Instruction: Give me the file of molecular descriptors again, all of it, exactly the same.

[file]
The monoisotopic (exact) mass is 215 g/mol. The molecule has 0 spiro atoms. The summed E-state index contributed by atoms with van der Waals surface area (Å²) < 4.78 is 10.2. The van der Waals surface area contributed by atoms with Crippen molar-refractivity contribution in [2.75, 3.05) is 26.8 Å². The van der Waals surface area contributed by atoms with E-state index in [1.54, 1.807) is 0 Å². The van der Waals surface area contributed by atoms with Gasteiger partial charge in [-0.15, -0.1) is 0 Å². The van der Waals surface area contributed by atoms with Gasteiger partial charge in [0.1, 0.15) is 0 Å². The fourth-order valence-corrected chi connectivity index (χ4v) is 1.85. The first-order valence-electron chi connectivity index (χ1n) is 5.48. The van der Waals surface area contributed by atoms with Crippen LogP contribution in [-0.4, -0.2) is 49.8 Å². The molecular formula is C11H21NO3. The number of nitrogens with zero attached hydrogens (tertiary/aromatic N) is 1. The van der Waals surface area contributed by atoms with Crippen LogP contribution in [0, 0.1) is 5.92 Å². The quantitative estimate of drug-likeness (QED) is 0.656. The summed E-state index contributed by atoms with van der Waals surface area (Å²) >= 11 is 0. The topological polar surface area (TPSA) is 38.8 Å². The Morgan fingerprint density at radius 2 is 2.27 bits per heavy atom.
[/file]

The monoisotopic (exact) mass is 215 g/mol. The molecule has 0 spiro atoms. The summed E-state index contributed by atoms with van der Waals surface area (Å²) < 4.78 is 10.2. The van der Waals surface area contributed by atoms with Crippen molar-refractivity contribution in [2.75, 3.05) is 26.8 Å². The van der Waals surface area contributed by atoms with E-state index in [1.54, 1.807) is 0 Å². The van der Waals surface area contributed by atoms with Gasteiger partial charge in [-0.15, -0.1) is 0 Å². The van der Waals surface area contributed by atoms with Gasteiger partial charge in [0.1, 0.15) is 0 Å². The fourth-order valence-corrected chi connectivity index (χ4v) is 1.85. The first-order valence-electron chi connectivity index (χ1n) is 5.48. The van der Waals surface area contributed by atoms with Crippen LogP contribution in [-0.4, -0.2) is 49.8 Å². The molecular formula is C11H21NO3. The number of nitrogens with zero attached hydrogens (tertiary/aromatic N) is 1. The van der Waals surface area contributed by atoms with Crippen LogP contribution in [0, 0.1) is 5.92 Å². The quantitative estimate of drug-likeness (QED) is 0.656. The summed E-state index contributed by atoms with van der Waals surface area (Å²) >= 11 is 0. The topological polar surface area (TPSA) is 38.8 Å². The Morgan fingerprint density at radius 2 is 2.27 bits per heavy atom.